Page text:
DPW holding more public meetings on how to improve trash collection, recycling

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DPW’s new smart cans. Photo by Ethan McLeod

As the city addresses the prospect of a maxed-out landfill, the likely impending closure of the BRESCO trash incinerator and a need to do better when it comes to recycling, the Department of Public Works is holding two meetings next month about where we put our garbage.

The meetings, serving as updates on DPW’s “Less Waste, Better Baltimore” plan, are set for Tuesday, June 4, from 6:30 p.m. to 8 p.m. at Mergenthaler Vocational-Technical High School, and Saturday, June 15, from 10:30 a.m. to 12 p.m. at the Enoch Pratt Free Library’s Southeast Anchor Branch.

The public will be invited to ask DPW how it plans to deal with the seven-year deadline on the Hawkins Point landfill filling up, the city’s poor recycling rate and other challenges and opportunities for waste diversion in Baltimore.

“Less Waste, Better Baltimore” is also the name of a forthcoming report that the city is paying Columbia-based Geosyntec Consultants to draw up as a master plan for its future waste-disposal strategy. DPW Director Rudy Chow said in a statement about the effort this past January, “Our customers, taxpayers, elected officials, and others deserve a recommendation that challenges us, leads us along the best path, and moves us efficiently and effectively.”

The upcoming public meetings will follow two DPW already held this past February and March.

Today’s announcement comes about two weeks after a Baltimore City Council committee held hearings about the potential for composting food and other biodegradable waste and to inquire about Baltimore’s poor performance on recycling.

Chow detailed to council members that the city is currently failing to meet its state-mandated 35 percent recycling rate, with Baltimore achieving a state low of just 22 percent in recent years on compostables, glass, metals, paper and plastic. He noted it’s businesses, including private trash haulers, that voluntarily report recycling numbers, and said that presents “a challenge” in reaching the state standard.

He also explained the economic non-viability of recycling in 2019, with programs around the country costing cities instead of reaping them profits now that China is no longer purchasing the United States’ reusables. Baltimore once generated about $1.25 million annually from recyclables, but the program now costs the city around $1.5 million per year, Chow said.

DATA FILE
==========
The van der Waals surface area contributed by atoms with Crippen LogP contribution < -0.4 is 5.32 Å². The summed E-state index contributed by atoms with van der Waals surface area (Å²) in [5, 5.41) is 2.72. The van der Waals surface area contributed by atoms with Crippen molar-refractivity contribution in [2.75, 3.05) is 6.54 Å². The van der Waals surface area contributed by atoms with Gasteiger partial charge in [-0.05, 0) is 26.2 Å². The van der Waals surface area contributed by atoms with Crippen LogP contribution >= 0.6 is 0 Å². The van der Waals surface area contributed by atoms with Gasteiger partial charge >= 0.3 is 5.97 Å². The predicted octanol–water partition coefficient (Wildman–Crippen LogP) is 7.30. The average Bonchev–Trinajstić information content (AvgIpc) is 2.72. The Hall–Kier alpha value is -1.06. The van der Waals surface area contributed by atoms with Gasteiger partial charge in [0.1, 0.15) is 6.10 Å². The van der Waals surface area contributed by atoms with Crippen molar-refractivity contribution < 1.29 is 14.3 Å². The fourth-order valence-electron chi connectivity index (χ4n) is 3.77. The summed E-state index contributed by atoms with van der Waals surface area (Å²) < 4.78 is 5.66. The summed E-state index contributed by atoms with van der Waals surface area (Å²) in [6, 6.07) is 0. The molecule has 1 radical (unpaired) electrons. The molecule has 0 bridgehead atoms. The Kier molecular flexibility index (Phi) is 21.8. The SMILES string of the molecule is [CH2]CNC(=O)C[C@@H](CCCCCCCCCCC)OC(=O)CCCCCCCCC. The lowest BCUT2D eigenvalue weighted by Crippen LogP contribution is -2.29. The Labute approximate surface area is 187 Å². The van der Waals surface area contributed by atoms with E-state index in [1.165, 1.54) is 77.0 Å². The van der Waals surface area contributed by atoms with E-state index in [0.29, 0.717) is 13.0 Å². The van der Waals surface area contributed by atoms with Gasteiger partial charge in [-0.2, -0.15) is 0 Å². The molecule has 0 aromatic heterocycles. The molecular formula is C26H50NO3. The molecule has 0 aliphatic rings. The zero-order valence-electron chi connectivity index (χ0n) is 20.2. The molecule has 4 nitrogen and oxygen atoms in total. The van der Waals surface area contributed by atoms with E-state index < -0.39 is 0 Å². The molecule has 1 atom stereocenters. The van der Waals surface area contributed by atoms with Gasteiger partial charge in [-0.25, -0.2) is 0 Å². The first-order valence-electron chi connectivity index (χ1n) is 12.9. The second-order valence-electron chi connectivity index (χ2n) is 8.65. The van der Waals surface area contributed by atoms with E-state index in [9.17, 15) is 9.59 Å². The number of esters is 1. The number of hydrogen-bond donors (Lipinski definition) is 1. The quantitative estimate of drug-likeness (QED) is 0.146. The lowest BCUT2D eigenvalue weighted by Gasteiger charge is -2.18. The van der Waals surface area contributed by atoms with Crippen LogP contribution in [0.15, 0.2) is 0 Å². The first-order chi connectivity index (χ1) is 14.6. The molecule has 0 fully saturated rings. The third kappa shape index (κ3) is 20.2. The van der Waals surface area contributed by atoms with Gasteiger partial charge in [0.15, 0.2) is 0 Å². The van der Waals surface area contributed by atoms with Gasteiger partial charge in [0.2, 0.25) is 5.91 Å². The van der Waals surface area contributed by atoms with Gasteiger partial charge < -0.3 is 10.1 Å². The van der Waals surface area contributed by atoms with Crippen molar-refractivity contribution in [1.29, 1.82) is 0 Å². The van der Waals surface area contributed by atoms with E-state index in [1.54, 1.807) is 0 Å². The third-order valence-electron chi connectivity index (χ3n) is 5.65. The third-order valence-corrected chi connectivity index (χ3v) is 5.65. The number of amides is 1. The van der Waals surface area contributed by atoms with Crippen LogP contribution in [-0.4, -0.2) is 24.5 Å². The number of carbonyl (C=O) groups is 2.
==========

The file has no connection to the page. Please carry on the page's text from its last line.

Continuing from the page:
Still, council members pressed for more progress. Robert Stokes (12th District) stressed the need for better outreach to neighborhood that are slacking on eco-friendly waste disposal: “Something’s not working, so we’ve gotta change that.”

Council President Brandon Scott asked that DPW consider the effectiveness of its collection routes. Chow acknowledged, “we are recognizing our current routes might not be the most efficient,” and said they’re using software to reassess.

And following a presentation by council page and City College High student Maggie Staudenmaier on the viability of a curbside composting program–akin to what New York, San Francisco and Portland have set up–city lawmakers pressed for some details about how to make that happen. The Rockefeller Foundation and National Resources Defense Council have already committed $200,000 in grant funding to help Baltimore pilot a composting and food waste recovery program, and the embattled Filbert Street Garden has also tested it out.

Councilman Bill Henry (4th District) stressed that city lawmakers have “been talking about municipal composting now for a decade, and we still don’t have it.”

Chow said he supports the idea, but “we need a plan to follow to truly make this a reality.” Eric Costello, chair of the Judiciary and Legislative Investigations Committee, asked that DPW send along cost estimates for establishing a municipal composting center and other waste-collection improvements by June 3.

Ethan McLeod
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